Natesan Andiyappillai published an article in the International Journal of Computer Applications. According to his research data analytics play a key role in optimizing logistics. He concluded that “Logistics business becomes complex due to globalization and ever-changing market and consumer behavior. And it is critical for the business not only to use the sophisticated IT WMS systems to capture the right data as much as possible but also to analyze the data extensively and optimize the logistics channel accordingly to be competitive in the market.”

As omni-channel driven demands become the norm, with resulting customer satisfaction harder to achieve, supply chain professionals need to leverage advanced WMS technology to keep their operations nimble, efficient, and scaling – especially in these volatile times.

Given Generix Group’s completeness of vision and ability to execute, as recognized once again by the Gartner analyst community, our Solochain WMS is well positioned to help companies needing a modern, flexible, and agile solution that can easily adapt to their changing needs.

We invite you to contact us to learn more.

This article originally appeared here. Republished with permission. 


3 Pros and Cons of Backorders in Ecommerce

With the 2020 tumult disrupting global supply chains and increasing consumer reliance on online shopping, there’s a growing interest in ecommerce backorders as a way to safeguard revenue. Uncertain availability means businesses can face listing a product as either unavailable or on backorder. While backorders may seem to be a smart path because it contains potential profits, businesses may also be putting customer lifetime values at risk.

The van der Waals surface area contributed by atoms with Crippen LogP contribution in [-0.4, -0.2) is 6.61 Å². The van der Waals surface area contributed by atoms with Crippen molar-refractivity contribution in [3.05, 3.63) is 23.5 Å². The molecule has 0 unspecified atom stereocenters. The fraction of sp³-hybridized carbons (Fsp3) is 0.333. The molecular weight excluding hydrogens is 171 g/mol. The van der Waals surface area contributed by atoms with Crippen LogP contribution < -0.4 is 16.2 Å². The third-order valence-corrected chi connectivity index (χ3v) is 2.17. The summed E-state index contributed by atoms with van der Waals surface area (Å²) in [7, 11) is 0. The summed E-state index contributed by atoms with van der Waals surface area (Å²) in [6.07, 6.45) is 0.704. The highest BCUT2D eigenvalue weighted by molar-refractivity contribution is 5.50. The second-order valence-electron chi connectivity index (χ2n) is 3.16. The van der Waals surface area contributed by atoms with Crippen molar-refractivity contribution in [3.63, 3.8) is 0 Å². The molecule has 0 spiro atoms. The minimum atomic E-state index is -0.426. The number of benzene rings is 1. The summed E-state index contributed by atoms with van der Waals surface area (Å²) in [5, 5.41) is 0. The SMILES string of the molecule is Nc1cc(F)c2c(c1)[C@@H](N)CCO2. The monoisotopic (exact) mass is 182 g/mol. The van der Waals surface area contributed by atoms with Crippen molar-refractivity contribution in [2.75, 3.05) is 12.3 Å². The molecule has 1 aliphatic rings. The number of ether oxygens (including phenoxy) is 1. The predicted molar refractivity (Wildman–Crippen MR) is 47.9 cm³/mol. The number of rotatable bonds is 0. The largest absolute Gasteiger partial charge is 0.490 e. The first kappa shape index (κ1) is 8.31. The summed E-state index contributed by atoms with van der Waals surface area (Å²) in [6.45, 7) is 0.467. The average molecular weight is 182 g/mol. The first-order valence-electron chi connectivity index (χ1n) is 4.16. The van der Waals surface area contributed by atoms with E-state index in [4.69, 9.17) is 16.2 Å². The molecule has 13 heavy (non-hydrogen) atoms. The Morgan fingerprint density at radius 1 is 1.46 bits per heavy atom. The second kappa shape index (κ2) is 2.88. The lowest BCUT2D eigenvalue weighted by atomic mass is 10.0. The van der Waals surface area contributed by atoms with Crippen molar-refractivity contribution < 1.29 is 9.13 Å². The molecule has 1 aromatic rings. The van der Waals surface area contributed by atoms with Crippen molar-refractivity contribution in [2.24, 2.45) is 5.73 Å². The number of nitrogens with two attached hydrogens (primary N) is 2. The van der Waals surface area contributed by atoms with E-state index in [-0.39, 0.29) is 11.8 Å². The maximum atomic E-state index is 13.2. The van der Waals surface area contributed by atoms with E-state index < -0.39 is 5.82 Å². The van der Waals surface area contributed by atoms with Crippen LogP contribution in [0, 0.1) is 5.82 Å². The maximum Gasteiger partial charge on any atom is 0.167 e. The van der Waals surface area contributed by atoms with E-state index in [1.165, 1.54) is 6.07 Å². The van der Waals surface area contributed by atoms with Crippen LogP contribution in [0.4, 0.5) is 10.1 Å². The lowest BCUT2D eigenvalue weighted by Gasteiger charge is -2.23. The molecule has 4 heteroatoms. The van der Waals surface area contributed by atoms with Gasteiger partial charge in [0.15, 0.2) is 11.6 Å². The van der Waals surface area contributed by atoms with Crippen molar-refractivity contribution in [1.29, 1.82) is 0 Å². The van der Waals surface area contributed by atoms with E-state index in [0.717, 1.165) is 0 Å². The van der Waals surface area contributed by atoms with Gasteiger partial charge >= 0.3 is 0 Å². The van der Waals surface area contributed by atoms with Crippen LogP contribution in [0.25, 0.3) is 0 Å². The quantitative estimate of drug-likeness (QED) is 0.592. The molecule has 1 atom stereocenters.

So, let’s look at the pros and cons of three critical areas governing backorders to help ecommerce businesses determine if they’re a smart path forward.

Inventory optimization potential

Backorders give you one way to maximize your revenue and inventory, even when limited space is available. It is often considered when ecommerce stores hit a growth spurt.

The Pro

Relying on backorders can help you sell a product without needing to carry a large stock volume at every moment. Companies can accrue backorders and then fill them once reaching a specific volume, making it easier to run operations in a smaller location. This can be a way to generate revenue while also minimizing rental or building purchase costs. Fulfillment may be slower, but overall expenses are generally lower.